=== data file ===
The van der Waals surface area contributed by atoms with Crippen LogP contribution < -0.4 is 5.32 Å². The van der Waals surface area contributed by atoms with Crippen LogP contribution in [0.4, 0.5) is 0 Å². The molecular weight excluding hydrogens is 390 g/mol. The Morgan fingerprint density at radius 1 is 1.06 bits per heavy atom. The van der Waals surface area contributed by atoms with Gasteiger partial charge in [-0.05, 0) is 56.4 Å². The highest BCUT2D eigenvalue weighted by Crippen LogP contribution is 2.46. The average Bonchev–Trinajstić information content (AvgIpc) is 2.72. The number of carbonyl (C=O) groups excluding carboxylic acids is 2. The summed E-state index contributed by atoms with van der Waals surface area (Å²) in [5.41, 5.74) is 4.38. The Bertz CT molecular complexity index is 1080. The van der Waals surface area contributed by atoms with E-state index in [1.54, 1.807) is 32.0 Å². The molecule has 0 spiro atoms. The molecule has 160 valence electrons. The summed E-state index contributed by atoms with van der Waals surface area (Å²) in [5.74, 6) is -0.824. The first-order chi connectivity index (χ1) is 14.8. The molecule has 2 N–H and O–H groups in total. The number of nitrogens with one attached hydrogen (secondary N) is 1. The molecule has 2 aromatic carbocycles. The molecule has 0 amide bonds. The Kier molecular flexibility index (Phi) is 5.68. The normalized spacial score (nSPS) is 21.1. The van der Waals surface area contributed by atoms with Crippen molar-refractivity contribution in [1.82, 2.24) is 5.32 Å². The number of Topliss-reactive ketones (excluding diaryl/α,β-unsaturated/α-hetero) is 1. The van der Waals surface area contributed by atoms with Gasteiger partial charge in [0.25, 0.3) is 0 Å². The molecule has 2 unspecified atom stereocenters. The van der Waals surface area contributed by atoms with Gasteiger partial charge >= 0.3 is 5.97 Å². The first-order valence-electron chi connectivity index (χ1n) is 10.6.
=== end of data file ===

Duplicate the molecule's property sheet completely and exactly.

The van der Waals surface area contributed by atoms with Crippen LogP contribution < -0.4 is 5.32 Å². The van der Waals surface area contributed by atoms with Crippen LogP contribution in [0.4, 0.5) is 0 Å². The molecular weight excluding hydrogens is 390 g/mol. The Morgan fingerprint density at radius 1 is 1.06 bits per heavy atom. The van der Waals surface area contributed by atoms with Gasteiger partial charge in [-0.05, 0) is 56.4 Å². The highest BCUT2D eigenvalue weighted by Crippen LogP contribution is 2.46. The average Bonchev–Trinajstić information content (AvgIpc) is 2.72. The number of carbonyl (C=O) groups excluding carboxylic acids is 2. The summed E-state index contributed by atoms with van der Waals surface area (Å²) in [5.41, 5.74) is 4.38. The Bertz CT molecular complexity index is 1080. The van der Waals surface area contributed by atoms with E-state index in [1.54, 1.807) is 32.0 Å². The molecule has 0 spiro atoms. The molecule has 160 valence electrons. The summed E-state index contributed by atoms with van der Waals surface area (Å²) in [5.74, 6) is -0.824. The first-order chi connectivity index (χ1) is 14.8. The molecule has 2 N–H and O–H groups in total. The number of nitrogens with one attached hydrogen (secondary N) is 1. The molecule has 2 aromatic carbocycles. The molecule has 0 amide bonds. The Kier molecular flexibility index (Phi) is 5.68. The normalized spacial score (nSPS) is 21.1. The van der Waals surface area contributed by atoms with Crippen molar-refractivity contribution in [1.82, 2.24) is 5.32 Å². The number of Topliss-reactive ketones (excluding diaryl/α,β-unsaturated/α-hetero) is 1. The van der Waals surface area contributed by atoms with Gasteiger partial charge in [0.25, 0.3) is 0 Å². The molecule has 2 unspecified atom stereocenters. The van der Waals surface area contributed by atoms with Gasteiger partial charge >= 0.3 is 5.97 Å². The first-order valence-electron chi connectivity index (χ1n) is 10.6.